“Oh to live on Sugar Mountain
With the barkers and the coloured balloons.
You can’t be twenty on Sugar Mountain
Though you’re thinking that
You’re leaving there too soon.”
Neil Young, from Sugar Mountain
There is a time in your life when all opportunities seem available to you, a time when, whether it’s school, travel, love or work, any number of options are still to come. If any particular relationship, living situation or job doesn’t work out, well, there are always more chances ahead.
And then one day, approximately two and half heartbeats later, you wake up to the reality that this wide open future no longer awaits you.
Kids do it to you more than anything else. You can always change jobs, move to another city, or leave a lover, but a child is forever. No changing your mind, after the fact. As Neil Young has written in another song (Already One), once that charming little creature of yours enters into the world, he or she “won’t let [you] forget.”
The arc of a life affair is like a splendid strand of fireworks, trailing sparks as it rockets up into a starry sky, only to “too soon” begin the downward turn, moments away from extinguishment. To draw upon another pop culture reference, Anthony Hopkins, in the critically-maligned-but-actually-rather-decent Meet Joe Black, stands addressing the crowd assembled for his 65th birthday, knowing Death awaits him at the edge of the party: “Sixty-five years. Didn’t they go by in a blink?”
I’m not quite there yet, but I’m acutely aware that opportunities are now diminishing for me, not expanding. My father will turn 91 this year. We got him out to Galiano over the summer for what may well be his last visit to a place where he spent many warm days noodling around on various “projects”—a septic pipe for his trailer which emptied into two separate, submerged plastic garbage barrels (I kid you not), a wooden tower for a golden-coloured metal weather vane that weighs roughly 400 pounds, and has never once moved.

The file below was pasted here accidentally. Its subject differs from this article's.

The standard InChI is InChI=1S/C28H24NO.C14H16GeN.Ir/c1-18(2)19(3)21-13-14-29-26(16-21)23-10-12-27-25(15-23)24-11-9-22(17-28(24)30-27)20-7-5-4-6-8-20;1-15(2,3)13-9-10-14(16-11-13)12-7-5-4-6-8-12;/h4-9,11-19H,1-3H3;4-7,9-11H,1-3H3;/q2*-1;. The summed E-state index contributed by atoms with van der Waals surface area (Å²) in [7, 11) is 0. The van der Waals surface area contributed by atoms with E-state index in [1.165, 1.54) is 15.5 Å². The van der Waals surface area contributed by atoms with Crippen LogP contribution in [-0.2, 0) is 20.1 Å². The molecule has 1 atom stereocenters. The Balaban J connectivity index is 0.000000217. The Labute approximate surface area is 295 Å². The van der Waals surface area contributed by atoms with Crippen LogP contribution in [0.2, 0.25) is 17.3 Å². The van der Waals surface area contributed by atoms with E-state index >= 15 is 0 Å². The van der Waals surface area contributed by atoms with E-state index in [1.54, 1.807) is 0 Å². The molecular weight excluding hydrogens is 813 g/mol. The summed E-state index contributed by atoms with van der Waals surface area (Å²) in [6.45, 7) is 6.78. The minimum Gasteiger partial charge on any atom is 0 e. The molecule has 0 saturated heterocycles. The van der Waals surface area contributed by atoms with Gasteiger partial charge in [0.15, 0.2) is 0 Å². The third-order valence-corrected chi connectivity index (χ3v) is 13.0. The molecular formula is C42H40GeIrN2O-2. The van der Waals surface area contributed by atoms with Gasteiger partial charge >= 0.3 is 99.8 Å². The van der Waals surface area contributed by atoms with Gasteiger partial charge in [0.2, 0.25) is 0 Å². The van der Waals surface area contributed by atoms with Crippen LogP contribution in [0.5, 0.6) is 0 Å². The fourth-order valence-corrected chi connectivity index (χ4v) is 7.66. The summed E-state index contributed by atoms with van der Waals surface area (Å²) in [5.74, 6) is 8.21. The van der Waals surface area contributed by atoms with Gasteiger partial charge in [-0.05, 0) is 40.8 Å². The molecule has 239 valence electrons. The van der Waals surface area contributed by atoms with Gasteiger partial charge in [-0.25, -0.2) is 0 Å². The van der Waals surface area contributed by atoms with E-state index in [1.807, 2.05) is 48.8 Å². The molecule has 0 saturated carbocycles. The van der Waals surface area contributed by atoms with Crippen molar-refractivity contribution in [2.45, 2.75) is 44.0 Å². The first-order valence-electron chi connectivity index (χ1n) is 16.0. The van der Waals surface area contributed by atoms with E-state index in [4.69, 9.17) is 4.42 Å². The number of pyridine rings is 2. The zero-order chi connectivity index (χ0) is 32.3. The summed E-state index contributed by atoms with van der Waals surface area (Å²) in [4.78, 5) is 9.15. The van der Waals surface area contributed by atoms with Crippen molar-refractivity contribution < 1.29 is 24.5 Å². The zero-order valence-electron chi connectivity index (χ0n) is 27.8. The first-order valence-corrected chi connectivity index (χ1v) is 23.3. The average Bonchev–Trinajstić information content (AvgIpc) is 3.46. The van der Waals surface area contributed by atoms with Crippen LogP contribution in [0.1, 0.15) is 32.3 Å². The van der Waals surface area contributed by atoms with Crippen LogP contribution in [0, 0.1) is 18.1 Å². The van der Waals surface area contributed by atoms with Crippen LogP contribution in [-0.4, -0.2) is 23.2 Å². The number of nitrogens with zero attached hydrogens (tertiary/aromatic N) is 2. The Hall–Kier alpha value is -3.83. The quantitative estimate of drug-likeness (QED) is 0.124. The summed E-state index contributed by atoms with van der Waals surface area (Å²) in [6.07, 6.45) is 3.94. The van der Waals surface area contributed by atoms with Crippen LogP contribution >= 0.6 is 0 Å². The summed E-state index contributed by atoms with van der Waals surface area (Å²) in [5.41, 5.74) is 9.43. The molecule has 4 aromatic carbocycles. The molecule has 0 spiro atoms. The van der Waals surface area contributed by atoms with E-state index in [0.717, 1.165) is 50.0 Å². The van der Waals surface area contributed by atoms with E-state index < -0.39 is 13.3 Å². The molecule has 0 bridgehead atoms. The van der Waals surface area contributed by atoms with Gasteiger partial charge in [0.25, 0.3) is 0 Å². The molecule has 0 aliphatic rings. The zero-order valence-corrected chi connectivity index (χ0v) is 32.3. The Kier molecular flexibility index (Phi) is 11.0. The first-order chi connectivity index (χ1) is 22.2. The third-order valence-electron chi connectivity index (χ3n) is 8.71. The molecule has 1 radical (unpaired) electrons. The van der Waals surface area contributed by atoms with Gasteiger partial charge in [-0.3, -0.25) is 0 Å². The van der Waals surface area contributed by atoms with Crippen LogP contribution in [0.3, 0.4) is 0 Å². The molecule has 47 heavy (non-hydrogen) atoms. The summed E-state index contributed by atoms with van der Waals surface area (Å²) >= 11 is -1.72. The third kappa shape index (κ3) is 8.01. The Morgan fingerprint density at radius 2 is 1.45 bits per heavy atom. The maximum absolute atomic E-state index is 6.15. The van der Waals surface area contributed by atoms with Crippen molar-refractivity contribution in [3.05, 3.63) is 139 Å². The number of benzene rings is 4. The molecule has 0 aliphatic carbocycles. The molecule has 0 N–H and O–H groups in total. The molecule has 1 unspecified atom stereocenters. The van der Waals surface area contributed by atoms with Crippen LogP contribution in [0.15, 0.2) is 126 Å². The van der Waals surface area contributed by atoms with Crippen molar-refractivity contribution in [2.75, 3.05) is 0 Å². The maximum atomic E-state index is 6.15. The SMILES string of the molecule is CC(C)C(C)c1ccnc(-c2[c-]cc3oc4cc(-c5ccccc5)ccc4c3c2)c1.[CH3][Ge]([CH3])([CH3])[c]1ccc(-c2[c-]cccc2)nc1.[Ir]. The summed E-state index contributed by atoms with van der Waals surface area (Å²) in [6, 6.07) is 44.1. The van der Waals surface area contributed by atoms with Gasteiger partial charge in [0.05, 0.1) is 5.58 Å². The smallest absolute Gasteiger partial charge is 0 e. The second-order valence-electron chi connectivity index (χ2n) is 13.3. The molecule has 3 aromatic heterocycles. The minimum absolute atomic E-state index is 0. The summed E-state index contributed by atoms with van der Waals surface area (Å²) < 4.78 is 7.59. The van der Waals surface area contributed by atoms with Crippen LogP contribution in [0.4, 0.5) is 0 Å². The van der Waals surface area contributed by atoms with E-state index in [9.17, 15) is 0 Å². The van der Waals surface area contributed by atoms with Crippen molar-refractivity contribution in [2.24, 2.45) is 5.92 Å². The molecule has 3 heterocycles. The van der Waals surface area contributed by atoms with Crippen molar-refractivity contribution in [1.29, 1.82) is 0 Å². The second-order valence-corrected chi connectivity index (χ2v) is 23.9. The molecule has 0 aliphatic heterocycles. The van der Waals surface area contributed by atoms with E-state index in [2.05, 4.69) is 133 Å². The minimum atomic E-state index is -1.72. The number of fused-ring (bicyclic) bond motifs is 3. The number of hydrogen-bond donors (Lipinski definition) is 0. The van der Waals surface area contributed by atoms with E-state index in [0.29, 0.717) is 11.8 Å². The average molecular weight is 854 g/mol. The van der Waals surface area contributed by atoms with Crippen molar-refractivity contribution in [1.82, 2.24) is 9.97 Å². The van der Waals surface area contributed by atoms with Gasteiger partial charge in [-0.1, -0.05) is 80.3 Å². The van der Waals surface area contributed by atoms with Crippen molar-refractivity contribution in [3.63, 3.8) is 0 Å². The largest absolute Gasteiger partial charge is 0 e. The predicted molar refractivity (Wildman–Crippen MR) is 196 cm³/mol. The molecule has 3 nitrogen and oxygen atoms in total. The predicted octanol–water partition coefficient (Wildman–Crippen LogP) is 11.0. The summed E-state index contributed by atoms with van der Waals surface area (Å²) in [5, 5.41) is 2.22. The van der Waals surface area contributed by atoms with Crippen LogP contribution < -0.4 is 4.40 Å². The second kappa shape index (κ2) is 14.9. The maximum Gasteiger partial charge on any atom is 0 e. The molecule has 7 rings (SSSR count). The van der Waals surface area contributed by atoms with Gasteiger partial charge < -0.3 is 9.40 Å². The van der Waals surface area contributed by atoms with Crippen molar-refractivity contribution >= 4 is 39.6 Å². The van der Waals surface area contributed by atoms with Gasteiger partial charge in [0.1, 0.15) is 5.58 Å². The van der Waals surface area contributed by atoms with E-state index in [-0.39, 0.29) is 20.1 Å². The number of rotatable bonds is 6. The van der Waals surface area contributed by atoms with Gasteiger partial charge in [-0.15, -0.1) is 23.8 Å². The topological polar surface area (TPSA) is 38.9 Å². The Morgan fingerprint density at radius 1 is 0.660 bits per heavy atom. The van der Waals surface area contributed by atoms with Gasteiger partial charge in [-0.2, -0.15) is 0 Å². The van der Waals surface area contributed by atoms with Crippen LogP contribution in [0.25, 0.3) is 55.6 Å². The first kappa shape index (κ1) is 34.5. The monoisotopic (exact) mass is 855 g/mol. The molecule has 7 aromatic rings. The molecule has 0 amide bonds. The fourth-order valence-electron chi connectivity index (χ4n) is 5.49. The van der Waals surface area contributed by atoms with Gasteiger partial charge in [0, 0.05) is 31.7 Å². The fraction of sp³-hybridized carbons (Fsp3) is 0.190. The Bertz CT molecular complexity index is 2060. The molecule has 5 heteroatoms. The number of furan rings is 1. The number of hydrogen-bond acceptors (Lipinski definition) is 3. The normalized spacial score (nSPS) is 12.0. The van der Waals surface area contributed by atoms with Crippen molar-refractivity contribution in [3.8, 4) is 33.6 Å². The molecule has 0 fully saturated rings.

Dad and three of his brothers went off to war while all still in either their teens or twenties (Dad was 18). Only two of them came back. They didn’t cause the war, not in the slightest possible way, but it impacted their lives in a way I can only imagine. On my mother’s side, my uncle’s entire graduating class walked from the Olds Agricultural College up to Edmonton, enlisting en masse. Such were the times, and the excitement in the air for young people, eager for experience.
Sugar Mountain is about the transition from childhood to adolescence, marked by things like (for Young’s generation) a furtive first cigarette beneath the stairs, or a secret, world-exploding note from that girl “down the aisle.” We all leave the magic of childhood “too soon,” but then the other transitions of life seem to pile on pretty rapidly too. The end of school, perhaps marriage, the death of our parents, children leaving home. It all comes at you like rolling breakers at the beach, just as irresistible.
Oddly enough, the passage of time does not slow as we age. In fact it accelerates, causing whole chapters of our lives to blur into a kind of muted cacophony of sounds and pictures, like a tape set to fast forward. (I’ve commented here on this blog on the blur of the child-rearing years.) That year’s time, say grade four, which seemed to drag on forever for me as a child now seems to hurtle by in an instant, like an approaching pedestrian whom I don’t recognize until he’s passed me by. Too late to even smile.
Most of us will live ordinary lives. We won’t be rich, or famous, extraordinarily powerful, or especially attractive. But if we’re lucky, and if we make just enough good choices, we will live long and well. It won’t be a perfect record, not even close, and there will be a fair number of regrets, but if tragedy, disease, natural catastrophes and the sordid affairs of nation states leave you largely untouched, you will live long, and you will find meaning. It will come with children, and those others whom you love. If you are so lucky, it will come whether you like it or not. No need to hurry.